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GM24331

John Penny, short cross type, class 5b, Carlisle Mint, moneyer Tomas

John (1199-1216), silver short cross Penny, class 5b2 (1205-1207), in the name of his Father, Carlisle Mint, moneyer Thomas, facing crowned head with linear collar, hand holding sceptre at left, Latin legend and beaded borders surrounding both sides, commences upper left with round top Rs, hENRICVS. R EX, rev. short voided cross pommée, small cross pommée in each angle, +TOMAS. ON. CAR, large pellet stops, weight 1.46g (Mass 1465; N 970; S 1351). Toned, one small rim bruise, very fine and rare.

All of the English coins dating to the reign of King John by class, are depicted in the name of his Father King Henry II as are those of Richard I who preceded him. The legend therefore reads "Henry King" on the obverse and "Thomas of Carlisle" on the reverse.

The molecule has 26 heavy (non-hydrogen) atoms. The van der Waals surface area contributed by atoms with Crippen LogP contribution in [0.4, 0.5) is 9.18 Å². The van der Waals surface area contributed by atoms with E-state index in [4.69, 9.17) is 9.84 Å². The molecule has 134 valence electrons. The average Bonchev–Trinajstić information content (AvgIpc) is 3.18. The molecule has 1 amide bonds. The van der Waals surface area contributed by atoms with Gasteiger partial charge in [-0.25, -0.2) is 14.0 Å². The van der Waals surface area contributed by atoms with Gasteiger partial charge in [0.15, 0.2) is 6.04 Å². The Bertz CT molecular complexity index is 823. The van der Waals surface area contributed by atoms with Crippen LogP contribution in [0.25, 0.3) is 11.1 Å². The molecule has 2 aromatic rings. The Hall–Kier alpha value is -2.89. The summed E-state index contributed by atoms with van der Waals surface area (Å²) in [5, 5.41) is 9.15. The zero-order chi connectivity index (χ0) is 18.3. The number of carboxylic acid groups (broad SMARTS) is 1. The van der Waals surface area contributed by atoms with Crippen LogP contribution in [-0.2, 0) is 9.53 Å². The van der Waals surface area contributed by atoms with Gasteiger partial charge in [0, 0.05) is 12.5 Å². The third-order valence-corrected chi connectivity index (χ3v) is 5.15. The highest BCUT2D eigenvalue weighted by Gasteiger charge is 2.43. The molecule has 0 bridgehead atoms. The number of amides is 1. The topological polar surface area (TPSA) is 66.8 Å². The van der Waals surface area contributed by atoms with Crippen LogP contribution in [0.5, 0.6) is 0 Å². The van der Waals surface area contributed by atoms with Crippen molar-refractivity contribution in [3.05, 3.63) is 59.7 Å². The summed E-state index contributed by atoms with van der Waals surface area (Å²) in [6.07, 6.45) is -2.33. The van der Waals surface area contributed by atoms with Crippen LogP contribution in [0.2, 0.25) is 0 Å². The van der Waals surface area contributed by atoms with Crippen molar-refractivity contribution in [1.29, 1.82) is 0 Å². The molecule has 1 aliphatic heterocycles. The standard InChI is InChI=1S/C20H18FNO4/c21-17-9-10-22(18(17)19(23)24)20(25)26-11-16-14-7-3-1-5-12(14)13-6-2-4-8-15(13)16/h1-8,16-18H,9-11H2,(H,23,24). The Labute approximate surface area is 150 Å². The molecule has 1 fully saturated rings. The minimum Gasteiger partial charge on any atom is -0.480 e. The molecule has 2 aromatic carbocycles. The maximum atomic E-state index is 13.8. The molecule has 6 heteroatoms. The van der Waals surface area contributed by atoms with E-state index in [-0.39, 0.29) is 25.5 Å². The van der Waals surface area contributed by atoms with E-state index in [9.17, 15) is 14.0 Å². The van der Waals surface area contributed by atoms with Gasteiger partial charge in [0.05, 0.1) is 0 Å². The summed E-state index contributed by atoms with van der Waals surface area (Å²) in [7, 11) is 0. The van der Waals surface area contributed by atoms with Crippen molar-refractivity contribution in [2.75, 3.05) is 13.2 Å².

The younger brother of Richard the Lionheart and at time estranged, John was pronounced heir to England on 11th March 1194, he being the youngest son of Henry II born on 24th December 1166 and at first nicknamed Lackland on the assumption he would never inherit much land. In contrast to this name and as Henry II's favourite son, John had been appointed Lord of Ireland in 1177 by the age of ten and given lands in England and on the Continent and later proclaimed King on Richard's death in 1199. John married twice but had multiple mistresses and illegitimate children. First he married Isabella Countess of Gloucester from 1189-99 ending in annulment, then Isabella Countess of Angouleme who was no older than 15 upon their marriage in 1200 who bore home five children from 1207-1215.